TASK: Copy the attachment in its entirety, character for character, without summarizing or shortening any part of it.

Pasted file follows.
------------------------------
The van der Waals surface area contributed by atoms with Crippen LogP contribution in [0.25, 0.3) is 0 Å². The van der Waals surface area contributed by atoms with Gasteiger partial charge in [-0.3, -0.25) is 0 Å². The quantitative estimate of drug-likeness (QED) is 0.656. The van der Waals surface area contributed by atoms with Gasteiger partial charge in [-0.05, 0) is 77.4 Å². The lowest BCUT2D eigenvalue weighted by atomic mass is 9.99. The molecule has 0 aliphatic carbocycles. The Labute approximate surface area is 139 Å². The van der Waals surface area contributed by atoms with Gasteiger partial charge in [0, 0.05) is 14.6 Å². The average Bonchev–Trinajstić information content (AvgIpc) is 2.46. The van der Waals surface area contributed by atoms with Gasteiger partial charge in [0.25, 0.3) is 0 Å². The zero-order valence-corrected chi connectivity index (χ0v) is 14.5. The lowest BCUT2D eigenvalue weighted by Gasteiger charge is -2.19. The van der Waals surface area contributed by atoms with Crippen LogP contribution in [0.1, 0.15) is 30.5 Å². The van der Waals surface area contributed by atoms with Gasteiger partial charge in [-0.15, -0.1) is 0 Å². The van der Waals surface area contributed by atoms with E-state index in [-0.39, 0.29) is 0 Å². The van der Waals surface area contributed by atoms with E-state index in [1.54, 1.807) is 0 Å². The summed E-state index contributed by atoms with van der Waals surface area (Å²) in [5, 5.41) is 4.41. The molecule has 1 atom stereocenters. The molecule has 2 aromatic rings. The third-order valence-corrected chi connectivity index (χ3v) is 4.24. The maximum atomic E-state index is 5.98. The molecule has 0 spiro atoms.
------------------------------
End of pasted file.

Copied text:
The van der Waals surface area contributed by atoms with Crippen LogP contribution in [0.25, 0.3) is 0 Å². The van der Waals surface area contributed by atoms with Gasteiger partial charge in [-0.3, -0.25) is 0 Å². The quantitative estimate of drug-likeness (QED) is 0.656. The van der Waals surface area contributed by atoms with Gasteiger partial charge in [-0.05, 0) is 77.4 Å². The lowest BCUT2D eigenvalue weighted by atomic mass is 9.99. The molecule has 0 aliphatic carbocycles. The Labute approximate surface area is 139 Å². The van der Waals surface area contributed by atoms with Gasteiger partial charge in [0, 0.05) is 14.6 Å². The average Bonchev–Trinajstić information content (AvgIpc) is 2.46. The van der Waals surface area contributed by atoms with Gasteiger partial charge in [0.25, 0.3) is 0 Å². The zero-order valence-corrected chi connectivity index (χ0v) is 14.5. The lowest BCUT2D eigenvalue weighted by Gasteiger charge is -2.19. The van der Waals surface area contributed by atoms with Crippen LogP contribution in [0.1, 0.15) is 30.5 Å². The van der Waals surface area contributed by atoms with Gasteiger partial charge in [-0.15, -0.1) is 0 Å². The van der Waals surface area contributed by atoms with E-state index in [-0.39, 0.29) is 0 Å². The van der Waals surface area contributed by atoms with E-state index in [1.54, 1.807) is 0 Å². The summed E-state index contributed by atoms with van der Waals surface area (Å²) in [5, 5.41) is 4.41. The molecule has 1 atom stereocenters. The molecule has 2 aromatic rings. The third-order valence-corrected chi connectivity index (χ3v) is 4.24. The maximum atomic E-state index is 5.98. The molecule has 0 spiro atoms.